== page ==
How can defective defibrillators harm patients?

On Behalf of | Sep 25, 2023 | Medical Malpractice, Personal Injury, Product Liability |

Medical devices are meant to diagnose, prevent or treat diseases. But the substandard kind can cause fatal outcomes.

Whether external or implanted, defibrillators electrically charge the heart to restore its normal rhythm. They jolt the heart into beating again in the event of a sudden and unexpected cardiac arrhythmia or when the heart does not pump enough blood to the body.

With fully functioning parts, defibrillators can save lives. With defective components, they can lead to severe injuries and death.

Ways defibrillators can be deadly

The Food and Drug Administration has recalled defibrillator models through the years. Guidant, for example, reported two deaths due to a wiring error causing their products to short-circuit. Other manufacturers, such as St. Jude Medical and Medtronic, recalled their malfunctioning units because of rapid or premature battery depletion. There have also been reports of companies using thin leads to reduce production costs.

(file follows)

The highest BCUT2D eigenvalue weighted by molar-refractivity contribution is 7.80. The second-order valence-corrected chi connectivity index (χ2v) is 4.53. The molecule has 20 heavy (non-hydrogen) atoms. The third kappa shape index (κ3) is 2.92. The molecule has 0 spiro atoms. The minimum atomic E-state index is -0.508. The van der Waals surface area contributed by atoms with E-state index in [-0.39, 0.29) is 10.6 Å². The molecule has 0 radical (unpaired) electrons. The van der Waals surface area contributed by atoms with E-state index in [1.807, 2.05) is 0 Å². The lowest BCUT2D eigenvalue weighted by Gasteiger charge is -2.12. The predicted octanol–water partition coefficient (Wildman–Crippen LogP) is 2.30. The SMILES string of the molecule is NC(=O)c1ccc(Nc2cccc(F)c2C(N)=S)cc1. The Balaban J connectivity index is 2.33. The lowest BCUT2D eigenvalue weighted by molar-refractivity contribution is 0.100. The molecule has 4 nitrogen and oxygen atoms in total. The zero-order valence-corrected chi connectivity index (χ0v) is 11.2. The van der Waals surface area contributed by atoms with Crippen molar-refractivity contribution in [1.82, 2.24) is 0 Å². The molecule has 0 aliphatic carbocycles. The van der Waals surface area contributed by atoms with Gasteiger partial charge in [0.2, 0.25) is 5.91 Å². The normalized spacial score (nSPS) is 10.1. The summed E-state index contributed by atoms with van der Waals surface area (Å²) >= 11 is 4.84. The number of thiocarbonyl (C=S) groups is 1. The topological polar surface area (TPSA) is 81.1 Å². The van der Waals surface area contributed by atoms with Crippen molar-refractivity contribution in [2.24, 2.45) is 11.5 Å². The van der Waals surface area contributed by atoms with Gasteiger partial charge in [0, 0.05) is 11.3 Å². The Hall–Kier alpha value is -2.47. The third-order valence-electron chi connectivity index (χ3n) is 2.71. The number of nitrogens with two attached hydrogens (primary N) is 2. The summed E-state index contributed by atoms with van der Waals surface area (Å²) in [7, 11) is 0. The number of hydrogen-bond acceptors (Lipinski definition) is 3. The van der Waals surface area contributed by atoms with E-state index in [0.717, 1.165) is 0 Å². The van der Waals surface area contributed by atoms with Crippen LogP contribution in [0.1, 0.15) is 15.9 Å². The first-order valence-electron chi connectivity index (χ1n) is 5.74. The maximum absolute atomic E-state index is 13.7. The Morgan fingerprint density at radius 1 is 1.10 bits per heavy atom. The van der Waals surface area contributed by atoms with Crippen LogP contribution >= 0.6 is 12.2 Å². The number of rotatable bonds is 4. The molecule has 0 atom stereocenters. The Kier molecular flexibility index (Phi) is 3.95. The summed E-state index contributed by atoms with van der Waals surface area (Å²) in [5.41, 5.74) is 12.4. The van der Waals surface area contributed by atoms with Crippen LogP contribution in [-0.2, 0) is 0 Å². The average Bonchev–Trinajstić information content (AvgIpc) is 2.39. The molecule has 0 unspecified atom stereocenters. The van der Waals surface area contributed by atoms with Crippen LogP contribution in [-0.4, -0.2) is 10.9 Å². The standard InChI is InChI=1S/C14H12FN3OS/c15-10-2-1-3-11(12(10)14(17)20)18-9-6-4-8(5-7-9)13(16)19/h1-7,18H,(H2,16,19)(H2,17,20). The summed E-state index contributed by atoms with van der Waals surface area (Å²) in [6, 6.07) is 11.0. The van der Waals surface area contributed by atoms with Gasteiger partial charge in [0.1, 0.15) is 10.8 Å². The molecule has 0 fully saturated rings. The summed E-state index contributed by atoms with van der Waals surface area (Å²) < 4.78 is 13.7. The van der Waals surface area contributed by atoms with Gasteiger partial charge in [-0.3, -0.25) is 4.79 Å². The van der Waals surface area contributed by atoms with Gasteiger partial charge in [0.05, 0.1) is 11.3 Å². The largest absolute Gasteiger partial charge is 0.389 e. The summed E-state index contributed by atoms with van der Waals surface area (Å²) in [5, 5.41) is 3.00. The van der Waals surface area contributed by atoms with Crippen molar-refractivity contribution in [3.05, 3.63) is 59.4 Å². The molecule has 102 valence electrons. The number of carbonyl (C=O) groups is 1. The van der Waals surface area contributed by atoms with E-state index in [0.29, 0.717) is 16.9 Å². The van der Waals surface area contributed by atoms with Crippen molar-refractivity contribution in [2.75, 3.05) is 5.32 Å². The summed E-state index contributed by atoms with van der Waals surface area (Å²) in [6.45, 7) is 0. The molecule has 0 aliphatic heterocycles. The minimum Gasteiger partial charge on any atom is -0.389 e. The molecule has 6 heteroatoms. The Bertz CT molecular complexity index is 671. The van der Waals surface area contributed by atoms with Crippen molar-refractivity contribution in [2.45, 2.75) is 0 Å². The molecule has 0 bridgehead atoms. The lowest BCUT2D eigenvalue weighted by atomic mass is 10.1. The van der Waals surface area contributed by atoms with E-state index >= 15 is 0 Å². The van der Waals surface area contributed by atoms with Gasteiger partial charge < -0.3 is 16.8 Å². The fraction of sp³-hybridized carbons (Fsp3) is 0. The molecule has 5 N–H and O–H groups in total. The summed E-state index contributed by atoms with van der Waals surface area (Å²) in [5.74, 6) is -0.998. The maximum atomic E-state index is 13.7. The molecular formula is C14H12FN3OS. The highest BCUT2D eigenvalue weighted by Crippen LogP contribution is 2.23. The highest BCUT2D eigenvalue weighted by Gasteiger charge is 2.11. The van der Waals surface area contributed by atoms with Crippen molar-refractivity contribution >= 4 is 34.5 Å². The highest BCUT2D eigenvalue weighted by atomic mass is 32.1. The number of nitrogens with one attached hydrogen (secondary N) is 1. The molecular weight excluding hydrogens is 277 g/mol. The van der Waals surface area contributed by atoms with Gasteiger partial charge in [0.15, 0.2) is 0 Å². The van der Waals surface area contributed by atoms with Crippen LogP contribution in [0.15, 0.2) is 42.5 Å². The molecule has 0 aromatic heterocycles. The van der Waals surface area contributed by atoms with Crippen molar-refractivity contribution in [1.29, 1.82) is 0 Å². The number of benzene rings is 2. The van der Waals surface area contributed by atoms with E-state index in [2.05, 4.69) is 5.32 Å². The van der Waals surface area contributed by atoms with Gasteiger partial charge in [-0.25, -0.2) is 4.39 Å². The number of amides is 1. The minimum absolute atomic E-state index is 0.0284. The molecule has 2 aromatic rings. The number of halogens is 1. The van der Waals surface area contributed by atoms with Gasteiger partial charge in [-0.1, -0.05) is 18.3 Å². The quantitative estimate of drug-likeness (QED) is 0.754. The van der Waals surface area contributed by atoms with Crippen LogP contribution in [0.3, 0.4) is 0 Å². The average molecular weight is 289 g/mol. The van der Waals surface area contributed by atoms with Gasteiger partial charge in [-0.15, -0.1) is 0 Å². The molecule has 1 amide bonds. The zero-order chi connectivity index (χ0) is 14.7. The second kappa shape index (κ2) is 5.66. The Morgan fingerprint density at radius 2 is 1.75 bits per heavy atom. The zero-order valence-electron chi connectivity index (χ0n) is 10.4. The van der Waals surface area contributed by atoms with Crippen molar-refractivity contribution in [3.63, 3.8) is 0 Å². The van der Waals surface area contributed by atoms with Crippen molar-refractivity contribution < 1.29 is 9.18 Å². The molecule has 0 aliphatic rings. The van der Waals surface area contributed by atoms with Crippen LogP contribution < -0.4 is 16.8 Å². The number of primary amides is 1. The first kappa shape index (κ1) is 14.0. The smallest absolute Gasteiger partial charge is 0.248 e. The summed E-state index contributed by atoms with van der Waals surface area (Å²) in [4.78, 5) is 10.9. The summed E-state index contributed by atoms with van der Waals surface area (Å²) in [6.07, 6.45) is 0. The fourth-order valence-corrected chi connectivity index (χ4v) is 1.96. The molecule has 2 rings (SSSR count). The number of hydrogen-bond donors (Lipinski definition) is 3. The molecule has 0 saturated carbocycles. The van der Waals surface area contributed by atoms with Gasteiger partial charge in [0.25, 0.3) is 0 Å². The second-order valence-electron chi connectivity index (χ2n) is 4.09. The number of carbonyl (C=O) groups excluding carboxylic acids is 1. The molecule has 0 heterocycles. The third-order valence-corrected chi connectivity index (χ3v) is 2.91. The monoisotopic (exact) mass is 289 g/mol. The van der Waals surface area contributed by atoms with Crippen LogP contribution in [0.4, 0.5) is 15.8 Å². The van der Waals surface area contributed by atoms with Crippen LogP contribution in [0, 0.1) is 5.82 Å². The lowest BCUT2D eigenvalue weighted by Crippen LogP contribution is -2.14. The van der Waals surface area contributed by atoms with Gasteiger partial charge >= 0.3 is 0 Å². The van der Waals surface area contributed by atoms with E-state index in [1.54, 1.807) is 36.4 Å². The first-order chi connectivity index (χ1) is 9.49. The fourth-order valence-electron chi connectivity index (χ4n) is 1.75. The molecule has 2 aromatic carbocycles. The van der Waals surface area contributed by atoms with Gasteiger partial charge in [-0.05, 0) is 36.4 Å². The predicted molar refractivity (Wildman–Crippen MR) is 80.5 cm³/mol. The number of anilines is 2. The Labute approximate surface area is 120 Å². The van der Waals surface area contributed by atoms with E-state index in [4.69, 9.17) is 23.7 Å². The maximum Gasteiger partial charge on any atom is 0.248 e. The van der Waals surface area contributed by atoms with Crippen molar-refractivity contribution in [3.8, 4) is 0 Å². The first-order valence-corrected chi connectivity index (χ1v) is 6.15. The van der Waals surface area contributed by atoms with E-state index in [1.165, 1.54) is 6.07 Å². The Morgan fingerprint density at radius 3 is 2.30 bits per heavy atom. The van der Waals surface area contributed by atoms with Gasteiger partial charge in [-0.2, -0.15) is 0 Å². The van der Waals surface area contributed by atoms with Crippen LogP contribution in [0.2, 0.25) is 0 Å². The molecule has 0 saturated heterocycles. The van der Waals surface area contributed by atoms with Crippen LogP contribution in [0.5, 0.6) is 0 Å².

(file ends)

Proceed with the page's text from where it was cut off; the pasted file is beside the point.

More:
Unfortunately, damaged equipment can have cracks, breaks or worn-out wires, resulting in:

  • Excruciatingly painful swelling, bruising or bleeding
  • Failure to generate necessary electrical currents
  • Failure to prevent unnecessary shocks due to false triggers

Sometimes, faulty defibrillators are already in use before their designers detect flaws. Removing them from a patient’s body is as lethal as keeping them.

Further, suppose hospitals fail to observe proper maintenance of their defibrillators. In that case, injured parties may also hold them liable for not addressing disintegrating products.

Patients over profits

Manufacturers prioritizing profits over delivering safe products for their consumers makes for risky situations. However, some patients are still unsure how to protect their rights against giant companies. While the process often becomes complex, patients can focus on healing and entrust the legal battle to their West Virginia counsel.